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There are a large number of bats in Amsterdam's city centre. The animals live in trees, between walls and other quiet locations. Ecological consultant Jeroen Groenendijk is currently working to determine whether there are any bats at the Binnengasthuis site.

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Several years ago, the UvA conducted an assessment to determine whether the Convent and Second Surgery Clinic could serve as suitable habitats for bats in connection with the renovation of the Binnengasthuis site. 'For example, the bats can nest in cornices and cavity walls. All species of bats are protected under national and European legislation, and renovation work may not cause damage to their habitats. 

Potential habitats

According to a quick scan and a previous study, there may be bats living on the site. A follow-up study was initiated in response to these findings, and is set to be completed by the end of September. Researchers are working to identify potential bat habitats. ‘We're using bat detectors, a type of radio that can register the ultrasound calls bats make when flying and – for example – hunting for prey. Human ears cannot register these sounds, which are converted into audible signals by the detectors. We can even determine the relevant type of bat from the patterns and ultrasound frequencies. We also use flash lights,’ Groenendijk explains. The study is being conducted during the night and early morning hours. ‘You can see the bats fly to their nests at first light. There's not much point going out during cold weather, rain or wind: the bats just stay at home.'

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Pipistrelle bat photographed by: Eelco van Woersem

Key seasons

The renovation process will have to be scheduled to take into account the bats' key seasons. ‘For example, the bats' maternity season runs from May through mid-July. The females will stay together, sometimes in large groups, during pregnancy and suckling. Naturally, it's crucial not to disturb the population during this key time. The hibernation period from November through March is also an important time. Like bears, bats stockpile on food during the summer and autumn months and sleep during the winter. Their body temperature drops and their metabolism slows down, reducing energy consumption to a minimum. If we were to disrupt this hibernation period, the bats might not survive the winter months.’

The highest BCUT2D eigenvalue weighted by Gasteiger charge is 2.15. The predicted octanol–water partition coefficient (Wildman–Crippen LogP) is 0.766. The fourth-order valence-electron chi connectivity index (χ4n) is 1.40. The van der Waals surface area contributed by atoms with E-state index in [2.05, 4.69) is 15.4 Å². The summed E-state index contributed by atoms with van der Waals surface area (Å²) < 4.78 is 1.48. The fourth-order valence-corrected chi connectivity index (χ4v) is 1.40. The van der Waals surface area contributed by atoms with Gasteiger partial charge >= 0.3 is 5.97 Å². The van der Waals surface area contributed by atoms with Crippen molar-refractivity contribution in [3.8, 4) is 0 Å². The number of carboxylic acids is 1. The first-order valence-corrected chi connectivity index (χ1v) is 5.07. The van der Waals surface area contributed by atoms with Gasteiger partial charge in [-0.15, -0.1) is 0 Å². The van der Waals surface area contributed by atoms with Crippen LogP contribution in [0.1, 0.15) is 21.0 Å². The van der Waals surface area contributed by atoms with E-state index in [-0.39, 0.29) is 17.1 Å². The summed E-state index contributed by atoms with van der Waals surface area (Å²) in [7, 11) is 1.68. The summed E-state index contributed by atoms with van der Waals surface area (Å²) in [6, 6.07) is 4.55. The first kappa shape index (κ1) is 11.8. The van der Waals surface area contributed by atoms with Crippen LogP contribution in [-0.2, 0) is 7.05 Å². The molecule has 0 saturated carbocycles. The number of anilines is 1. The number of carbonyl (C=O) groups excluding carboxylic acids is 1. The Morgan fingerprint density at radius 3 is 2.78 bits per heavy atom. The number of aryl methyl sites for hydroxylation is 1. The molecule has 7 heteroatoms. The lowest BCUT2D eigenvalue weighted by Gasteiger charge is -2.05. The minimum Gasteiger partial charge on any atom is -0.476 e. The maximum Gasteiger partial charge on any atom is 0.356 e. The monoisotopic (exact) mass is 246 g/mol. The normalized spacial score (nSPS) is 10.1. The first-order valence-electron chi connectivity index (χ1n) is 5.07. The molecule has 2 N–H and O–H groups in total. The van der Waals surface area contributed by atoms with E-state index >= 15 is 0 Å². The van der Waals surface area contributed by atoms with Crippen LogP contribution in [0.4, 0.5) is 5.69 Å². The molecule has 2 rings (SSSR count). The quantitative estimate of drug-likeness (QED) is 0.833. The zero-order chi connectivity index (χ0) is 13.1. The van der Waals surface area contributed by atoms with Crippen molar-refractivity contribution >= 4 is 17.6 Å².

Recommendations

Royal HaskoningDHV is advising the UvA on the necessary measures and permit applications. ‘For instance, you can make spaces unsuitable as habitats in a bat-friendly way by installing worklights. Bats don't like the light, so they simply leave. If you do this on time, they can still find another habitat - in nearby temporary bat houses, for example. The new buildings will offer space to accommodate the bat populations.’

Importance of the study

There are many different bat species. Here in the Netherlands, we have around twenty. Some of these are rare, and exclusively live in Limburg and the eastern parts of the Netherlands. Others are more common, such as the common pipistrelle bat which can also be found in Amsterdam's city centre. 
All demolition and renovation work must be scheduled to take into account the possibility of bat nests in existing buildings far in advance. This will ensure that there is enough time to identify the habitats and assess the need for measures and permit applications. A brief quick scan will generally be enough to gather the necessary information and rule out the risk of delays and high costs.